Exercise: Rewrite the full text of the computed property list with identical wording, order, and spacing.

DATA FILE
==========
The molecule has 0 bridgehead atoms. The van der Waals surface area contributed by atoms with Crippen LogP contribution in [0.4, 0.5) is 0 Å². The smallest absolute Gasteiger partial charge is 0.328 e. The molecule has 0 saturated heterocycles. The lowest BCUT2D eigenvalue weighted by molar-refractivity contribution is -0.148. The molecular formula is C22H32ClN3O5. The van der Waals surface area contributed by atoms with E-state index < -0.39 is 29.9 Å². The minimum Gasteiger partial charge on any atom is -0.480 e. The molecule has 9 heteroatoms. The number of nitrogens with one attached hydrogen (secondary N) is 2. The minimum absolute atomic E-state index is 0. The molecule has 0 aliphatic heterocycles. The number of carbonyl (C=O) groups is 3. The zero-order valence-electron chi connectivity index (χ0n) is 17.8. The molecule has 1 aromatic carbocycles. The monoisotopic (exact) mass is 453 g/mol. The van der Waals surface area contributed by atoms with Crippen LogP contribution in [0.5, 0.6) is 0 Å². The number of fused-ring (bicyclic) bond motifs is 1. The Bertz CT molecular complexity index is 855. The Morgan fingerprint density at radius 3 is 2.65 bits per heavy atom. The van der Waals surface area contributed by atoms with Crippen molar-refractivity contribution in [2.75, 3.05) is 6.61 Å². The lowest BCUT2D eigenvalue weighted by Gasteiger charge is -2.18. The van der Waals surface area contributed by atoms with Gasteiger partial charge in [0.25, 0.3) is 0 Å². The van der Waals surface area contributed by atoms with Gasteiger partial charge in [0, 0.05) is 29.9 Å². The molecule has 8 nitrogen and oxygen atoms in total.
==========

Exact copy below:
The molecule has 0 bridgehead atoms. The van der Waals surface area contributed by atoms with Crippen LogP contribution in [0.4, 0.5) is 0 Å². The smallest absolute Gasteiger partial charge is 0.328 e. The molecule has 0 saturated heterocycles. The lowest BCUT2D eigenvalue weighted by molar-refractivity contribution is -0.148. The molecular formula is C22H32ClN3O5. The van der Waals surface area contributed by atoms with E-state index < -0.39 is 29.9 Å². The minimum Gasteiger partial charge on any atom is -0.480 e. The molecule has 9 heteroatoms. The number of nitrogens with one attached hydrogen (secondary N) is 2. The minimum absolute atomic E-state index is 0. The molecule has 0 aliphatic heterocycles. The number of carbonyl (C=O) groups is 3. The zero-order valence-electron chi connectivity index (χ0n) is 17.8. The molecule has 1 aromatic carbocycles. The monoisotopic (exact) mass is 453 g/mol. The van der Waals surface area contributed by atoms with Crippen LogP contribution in [0.5, 0.6) is 0 Å². The number of fused-ring (bicyclic) bond motifs is 1. The Bertz CT molecular complexity index is 855. The Morgan fingerprint density at radius 3 is 2.65 bits per heavy atom. The van der Waals surface area contributed by atoms with Crippen molar-refractivity contribution in [2.75, 3.05) is 6.61 Å². The lowest BCUT2D eigenvalue weighted by Gasteiger charge is -2.18. The van der Waals surface area contributed by atoms with Gasteiger partial charge in [0.25, 0.3) is 0 Å². The van der Waals surface area contributed by atoms with Gasteiger partial charge in [0, 0.05) is 29.9 Å². The molecule has 8 nitrogen and oxygen atoms in total.